Just more partisan rancor and gridlock, even as the Senate passes legislation to try and protect American jobs by invoking trade penalties on China if it keeps manipulating its currency. Senator Lamar Alexander says that's just a poke in the nose to China which China will reciprocate setting off a ruinous trade war. President Obama says the bill will likely be just symbolic since the World Trade Association will find it be unfair. Of course, that may not matter as the GOP House seems unlikely to pass it. And the do-nothing Congress goes on…still looking for common ground that really helps create jobs.

Meantime, it appears the President's tougher stance against Republicans is paying off in raising money. An e-mail sent out October 3 by House Minority Leader Nancy Pelosi says the Democratic Congressional Campaign Committee exceeded its $1.5 million grassroots goal for September with last Friday (September 30) being the highest grossing day in online support in DCCC history with the most on-line contributions in one day ever and the most first-time online grassroots contributions ever in a single day.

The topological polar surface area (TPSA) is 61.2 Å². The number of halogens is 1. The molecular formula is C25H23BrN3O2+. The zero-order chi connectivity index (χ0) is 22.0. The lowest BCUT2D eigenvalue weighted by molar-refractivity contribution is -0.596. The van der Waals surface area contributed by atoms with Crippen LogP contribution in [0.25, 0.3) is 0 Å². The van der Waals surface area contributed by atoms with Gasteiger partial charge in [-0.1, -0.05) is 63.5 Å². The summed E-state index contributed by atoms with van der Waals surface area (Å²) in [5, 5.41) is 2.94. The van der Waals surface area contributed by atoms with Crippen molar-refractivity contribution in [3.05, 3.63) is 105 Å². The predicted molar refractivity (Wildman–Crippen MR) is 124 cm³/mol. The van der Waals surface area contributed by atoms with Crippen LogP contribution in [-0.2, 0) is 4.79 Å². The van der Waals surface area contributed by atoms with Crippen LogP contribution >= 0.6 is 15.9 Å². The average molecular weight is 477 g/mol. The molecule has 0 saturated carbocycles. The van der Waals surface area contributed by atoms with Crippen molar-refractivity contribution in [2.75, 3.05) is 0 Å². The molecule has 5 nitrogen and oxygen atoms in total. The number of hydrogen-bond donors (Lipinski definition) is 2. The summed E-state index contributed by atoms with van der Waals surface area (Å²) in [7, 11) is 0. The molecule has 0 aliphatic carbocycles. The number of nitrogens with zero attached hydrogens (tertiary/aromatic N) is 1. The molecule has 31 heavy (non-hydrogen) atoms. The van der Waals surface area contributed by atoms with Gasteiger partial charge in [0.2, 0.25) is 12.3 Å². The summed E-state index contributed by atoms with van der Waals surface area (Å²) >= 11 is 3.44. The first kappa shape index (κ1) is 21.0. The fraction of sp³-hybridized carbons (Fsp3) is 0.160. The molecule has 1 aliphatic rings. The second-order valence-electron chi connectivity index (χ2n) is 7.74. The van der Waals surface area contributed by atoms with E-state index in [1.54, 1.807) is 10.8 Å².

Pelosi, the former House Speaker, urges everyone who received her e-mail to "sign our petition right now telling Speaker Boehner and House Republicans to pass the (American Jobs) bill." Maybe the petition ought to go to Senate Democrats too?


Congratulations to Governor Bill Haslam and his administration for taking a real challenge and trying to turn it into an opportunity. After agreeing to a deal put together by the previous administration of Governor Phil Bredesen to bring the on-line giant retailer Amazon to the state creating several thousand jobs in exchange for not paying sales tax, Governor Haslam ran into a real buzz saw of opposition from other retailers (who have to collect and pay the tax) and from several lawmakers in his own party. They said the Amazon deal was not fair to them and gave Amazon an unfair price break with cost-conscious consumers.